Emergency Services Volunteers in Short Supply

By Andrea Shiell, County Times

Driving past the Second District Volunteer Fire Department in Valley Lee, the eye is immediately drawn to a large banner straddling the entrance to the facilities, displaying information on volunteer opportunities for fire, rescue squad, EMS, advanced life support and auxiliary positions.

But this is nothing new in St. Mary’s County.

On the other side of town, Rick Greer of the Hollywood Volunteer Fire Department said he had even seen members of the Lexington Park Volunteer Rescue Squad trying to recruit volunteers at a local Sheetz gas station.

“That’s going to be the case all over the county,” said Dean Gass from the Leonardtown Volunteer Rescue Squad, who formerly worked with the fire department. “The burnout rate is pretty steep…and the need for more money to pay the bills drives a lot of people away…most of the members that are able to perform at the level we need them are housewives and people in home school,” he said, adding that his department could always use between 20 and 30 more people.

“Everybody in the county is in short supply…every organization out there needs people,” said Dennis Gordge, the president of St. Mary’s County Advanced Life Support Unit, adding that changes in society and the economy had forced many people out of home-bound positions that would afford them opportunities to volunteer.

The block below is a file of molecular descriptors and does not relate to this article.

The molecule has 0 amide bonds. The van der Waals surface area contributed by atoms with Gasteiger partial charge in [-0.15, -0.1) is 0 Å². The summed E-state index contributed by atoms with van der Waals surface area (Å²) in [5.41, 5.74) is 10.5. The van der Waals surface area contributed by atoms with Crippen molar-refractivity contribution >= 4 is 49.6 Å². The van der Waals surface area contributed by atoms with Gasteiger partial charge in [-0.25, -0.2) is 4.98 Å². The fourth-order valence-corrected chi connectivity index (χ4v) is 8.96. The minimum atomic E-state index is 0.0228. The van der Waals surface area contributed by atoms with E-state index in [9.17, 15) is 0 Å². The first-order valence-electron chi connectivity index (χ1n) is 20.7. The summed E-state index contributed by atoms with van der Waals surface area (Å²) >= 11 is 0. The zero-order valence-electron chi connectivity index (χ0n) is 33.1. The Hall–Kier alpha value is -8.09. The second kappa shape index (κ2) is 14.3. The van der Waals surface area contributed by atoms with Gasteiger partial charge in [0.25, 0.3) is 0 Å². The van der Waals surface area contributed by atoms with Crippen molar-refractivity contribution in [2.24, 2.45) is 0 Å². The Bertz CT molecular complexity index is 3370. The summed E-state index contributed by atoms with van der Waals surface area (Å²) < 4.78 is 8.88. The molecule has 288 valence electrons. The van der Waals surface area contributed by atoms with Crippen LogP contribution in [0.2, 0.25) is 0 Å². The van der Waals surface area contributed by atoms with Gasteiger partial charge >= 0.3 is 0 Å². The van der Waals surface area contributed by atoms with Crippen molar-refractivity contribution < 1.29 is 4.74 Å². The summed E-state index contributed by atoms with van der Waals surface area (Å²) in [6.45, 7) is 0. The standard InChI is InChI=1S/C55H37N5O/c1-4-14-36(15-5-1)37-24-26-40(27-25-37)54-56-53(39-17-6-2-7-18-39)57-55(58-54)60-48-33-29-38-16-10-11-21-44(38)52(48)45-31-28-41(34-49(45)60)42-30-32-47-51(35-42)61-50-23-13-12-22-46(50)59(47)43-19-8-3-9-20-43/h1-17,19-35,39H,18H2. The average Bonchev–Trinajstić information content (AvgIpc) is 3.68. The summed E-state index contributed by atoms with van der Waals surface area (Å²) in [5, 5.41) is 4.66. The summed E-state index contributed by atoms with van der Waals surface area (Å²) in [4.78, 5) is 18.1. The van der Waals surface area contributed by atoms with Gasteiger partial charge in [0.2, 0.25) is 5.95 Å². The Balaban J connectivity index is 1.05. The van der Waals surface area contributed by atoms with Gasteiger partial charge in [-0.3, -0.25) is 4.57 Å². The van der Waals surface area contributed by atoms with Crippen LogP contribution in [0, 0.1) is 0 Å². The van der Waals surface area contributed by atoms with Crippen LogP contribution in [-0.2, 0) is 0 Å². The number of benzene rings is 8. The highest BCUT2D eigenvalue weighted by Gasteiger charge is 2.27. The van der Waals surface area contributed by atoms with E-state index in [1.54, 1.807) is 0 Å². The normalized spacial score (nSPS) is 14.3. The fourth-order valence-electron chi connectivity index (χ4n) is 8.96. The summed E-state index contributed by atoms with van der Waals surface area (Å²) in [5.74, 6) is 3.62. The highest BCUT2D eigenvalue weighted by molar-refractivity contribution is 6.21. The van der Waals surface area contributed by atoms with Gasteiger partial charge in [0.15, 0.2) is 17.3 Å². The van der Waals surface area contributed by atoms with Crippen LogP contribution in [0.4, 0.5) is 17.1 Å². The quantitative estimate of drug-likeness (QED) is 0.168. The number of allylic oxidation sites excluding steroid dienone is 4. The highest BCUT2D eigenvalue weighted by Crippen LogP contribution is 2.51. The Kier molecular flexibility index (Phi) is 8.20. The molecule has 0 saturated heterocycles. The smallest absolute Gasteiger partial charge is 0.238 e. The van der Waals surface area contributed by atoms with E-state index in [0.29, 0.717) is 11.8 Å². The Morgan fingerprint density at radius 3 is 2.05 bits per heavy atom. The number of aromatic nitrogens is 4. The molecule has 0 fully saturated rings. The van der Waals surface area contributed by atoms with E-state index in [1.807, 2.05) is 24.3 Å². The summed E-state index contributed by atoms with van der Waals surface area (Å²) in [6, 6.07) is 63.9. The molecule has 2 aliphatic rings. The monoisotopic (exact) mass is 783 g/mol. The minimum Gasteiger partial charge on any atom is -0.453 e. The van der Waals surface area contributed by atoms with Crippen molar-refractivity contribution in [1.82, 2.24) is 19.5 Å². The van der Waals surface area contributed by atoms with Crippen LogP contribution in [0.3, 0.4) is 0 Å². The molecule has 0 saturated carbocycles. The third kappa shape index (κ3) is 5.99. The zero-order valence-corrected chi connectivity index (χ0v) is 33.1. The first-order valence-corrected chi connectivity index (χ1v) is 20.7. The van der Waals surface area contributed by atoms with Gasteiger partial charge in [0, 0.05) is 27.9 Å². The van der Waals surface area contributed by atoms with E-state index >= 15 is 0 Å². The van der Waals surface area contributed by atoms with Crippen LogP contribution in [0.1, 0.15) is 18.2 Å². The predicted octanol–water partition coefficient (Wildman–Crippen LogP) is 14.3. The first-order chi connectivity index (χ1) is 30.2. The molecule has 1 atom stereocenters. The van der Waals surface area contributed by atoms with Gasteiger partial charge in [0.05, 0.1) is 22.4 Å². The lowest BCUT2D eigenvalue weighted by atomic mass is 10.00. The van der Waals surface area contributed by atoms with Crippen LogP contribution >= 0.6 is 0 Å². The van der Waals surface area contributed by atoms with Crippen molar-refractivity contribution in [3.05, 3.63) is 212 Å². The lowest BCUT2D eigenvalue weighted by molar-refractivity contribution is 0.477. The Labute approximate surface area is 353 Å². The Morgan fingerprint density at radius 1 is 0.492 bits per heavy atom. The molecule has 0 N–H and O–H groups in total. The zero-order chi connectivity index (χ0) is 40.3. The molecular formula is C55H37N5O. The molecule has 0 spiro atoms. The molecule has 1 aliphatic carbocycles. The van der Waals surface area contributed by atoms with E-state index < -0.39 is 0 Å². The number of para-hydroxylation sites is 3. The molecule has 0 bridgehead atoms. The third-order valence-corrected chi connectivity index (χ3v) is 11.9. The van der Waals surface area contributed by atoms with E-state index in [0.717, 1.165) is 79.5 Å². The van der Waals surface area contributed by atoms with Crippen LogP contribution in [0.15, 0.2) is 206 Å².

“Society has changed so much in the 30 or so years I’ve been doing this,” Gordge said, adding that two-income households and a slacking economy were forcing many to work longer hours and volunteer less. He said that some seemed wary of the training requirements as well.

Others argue that training is not as much a hindrance as some might think. “The training requirements are stringent,” said Greer, “but it really depends on how high in the organization you want to go…we have first responders who only need 100 hours of training to get started…and all of this training is provided for free by the Maryland Fire and Rescue Institute. After receiving the training, many of our volunteer firefighters go on to become paid firefighters for the government, city, or county. ”

Still, Gordge said that a simple lack of education could be to blame for the lack of recruits, noting that many opt out of inquiring because, “so many people think the fire and rescue squads and EMS are paid services. They are not.” His hope is that citizens will still come out to help their neighbors, since, in the end, it is not hard to do.

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